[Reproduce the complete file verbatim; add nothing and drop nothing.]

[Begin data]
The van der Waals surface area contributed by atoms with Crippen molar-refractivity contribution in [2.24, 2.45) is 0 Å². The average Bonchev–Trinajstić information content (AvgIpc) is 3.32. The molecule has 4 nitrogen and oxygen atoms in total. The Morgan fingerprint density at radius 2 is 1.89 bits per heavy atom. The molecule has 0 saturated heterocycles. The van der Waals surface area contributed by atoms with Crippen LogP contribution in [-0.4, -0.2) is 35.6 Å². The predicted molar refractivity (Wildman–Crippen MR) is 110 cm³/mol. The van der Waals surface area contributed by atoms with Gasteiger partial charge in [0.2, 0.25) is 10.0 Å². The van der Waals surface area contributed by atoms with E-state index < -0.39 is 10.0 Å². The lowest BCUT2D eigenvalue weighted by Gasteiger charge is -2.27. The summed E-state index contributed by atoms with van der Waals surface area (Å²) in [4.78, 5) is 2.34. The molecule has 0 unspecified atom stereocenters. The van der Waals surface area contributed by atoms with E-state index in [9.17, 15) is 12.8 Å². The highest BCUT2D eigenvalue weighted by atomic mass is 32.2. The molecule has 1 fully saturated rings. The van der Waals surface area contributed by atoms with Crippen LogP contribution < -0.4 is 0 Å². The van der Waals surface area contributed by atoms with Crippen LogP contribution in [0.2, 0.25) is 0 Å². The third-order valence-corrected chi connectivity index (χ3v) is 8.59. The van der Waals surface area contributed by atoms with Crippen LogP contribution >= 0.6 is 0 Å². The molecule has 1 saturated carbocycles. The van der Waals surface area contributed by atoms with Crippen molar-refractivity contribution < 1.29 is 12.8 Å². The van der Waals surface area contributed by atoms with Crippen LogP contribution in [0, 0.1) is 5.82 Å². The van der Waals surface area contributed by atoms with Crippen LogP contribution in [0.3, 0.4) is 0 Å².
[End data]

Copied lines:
The van der Waals surface area contributed by atoms with Crippen molar-refractivity contribution in [2.24, 2.45) is 0 Å². The average Bonchev–Trinajstić information content (AvgIpc) is 3.32. The molecule has 4 nitrogen and oxygen atoms in total. The Morgan fingerprint density at radius 2 is 1.89 bits per heavy atom. The molecule has 0 saturated heterocycles. The van der Waals surface area contributed by atoms with Crippen LogP contribution in [-0.4, -0.2) is 35.6 Å². The predicted molar refractivity (Wildman–Crippen MR) is 110 cm³/mol. The van der Waals surface area contributed by atoms with Gasteiger partial charge in [0.2, 0.25) is 10.0 Å². The van der Waals surface area contributed by atoms with E-state index < -0.39 is 10.0 Å². The lowest BCUT2D eigenvalue weighted by Gasteiger charge is -2.27. The summed E-state index contributed by atoms with van der Waals surface area (Å²) in [4.78, 5) is 2.34. The molecule has 0 unspecified atom stereocenters. The van der Waals surface area contributed by atoms with E-state index in [9.17, 15) is 12.8 Å². The highest BCUT2D eigenvalue weighted by atomic mass is 32.2. The molecule has 1 fully saturated rings. The van der Waals surface area contributed by atoms with Crippen LogP contribution < -0.4 is 0 Å². The van der Waals surface area contributed by atoms with Crippen LogP contribution in [0.2, 0.25) is 0 Å². The third-order valence-corrected chi connectivity index (χ3v) is 8.59. The van der Waals surface area contributed by atoms with Crippen LogP contribution >= 0.6 is 0 Å². The molecule has 1 saturated carbocycles. The van der Waals surface area contributed by atoms with Crippen molar-refractivity contribution < 1.29 is 12.8 Å². The van der Waals surface area contributed by atoms with Crippen LogP contribution in [0, 0.1) is 5.82 Å². The van der Waals surface area contributed by atoms with Crippen LogP contribution in [0.3, 0.4) is 0 Å².